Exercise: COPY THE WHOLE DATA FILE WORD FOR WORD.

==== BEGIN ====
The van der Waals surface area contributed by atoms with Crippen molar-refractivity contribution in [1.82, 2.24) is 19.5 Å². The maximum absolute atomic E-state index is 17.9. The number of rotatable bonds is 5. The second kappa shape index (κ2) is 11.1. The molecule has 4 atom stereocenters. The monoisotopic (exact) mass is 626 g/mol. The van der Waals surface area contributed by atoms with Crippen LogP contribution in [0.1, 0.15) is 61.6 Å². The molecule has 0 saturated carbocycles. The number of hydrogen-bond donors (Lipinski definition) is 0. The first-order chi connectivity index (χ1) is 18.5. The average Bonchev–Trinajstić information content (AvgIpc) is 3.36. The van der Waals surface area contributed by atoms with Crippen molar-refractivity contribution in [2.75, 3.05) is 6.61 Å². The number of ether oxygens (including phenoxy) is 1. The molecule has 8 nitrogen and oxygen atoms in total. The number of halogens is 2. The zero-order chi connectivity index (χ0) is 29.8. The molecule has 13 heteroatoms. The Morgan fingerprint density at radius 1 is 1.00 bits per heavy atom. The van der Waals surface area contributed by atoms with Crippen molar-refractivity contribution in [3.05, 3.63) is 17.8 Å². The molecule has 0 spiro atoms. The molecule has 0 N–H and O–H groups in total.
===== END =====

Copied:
The van der Waals surface area contributed by atoms with Crippen molar-refractivity contribution in [1.82, 2.24) is 19.5 Å². The maximum absolute atomic E-state index is 17.9. The number of rotatable bonds is 5. The second kappa shape index (κ2) is 11.1. The molecule has 4 atom stereocenters. The monoisotopic (exact) mass is 626 g/mol. The van der Waals surface area contributed by atoms with Crippen LogP contribution in [0.1, 0.15) is 61.6 Å². The molecule has 0 saturated carbocycles. The number of hydrogen-bond donors (Lipinski definition) is 0. The first-order chi connectivity index (χ1) is 18.5. The average Bonchev–Trinajstić information content (AvgIpc) is 3.36. The van der Waals surface area contributed by atoms with Crippen molar-refractivity contribution in [2.75, 3.05) is 6.61 Å². The number of ether oxygens (including phenoxy) is 1. The molecule has 8 nitrogen and oxygen atoms in total. The number of halogens is 2. The zero-order chi connectivity index (χ0) is 29.8. The molecule has 13 heteroatoms. The Morgan fingerprint density at radius 1 is 1.00 bits per heavy atom. The van der Waals surface area contributed by atoms with Crippen molar-refractivity contribution in [3.05, 3.63) is 17.8 Å². The molecule has 0 spiro atoms. The molecule has 0 N–H and O–H groups in total.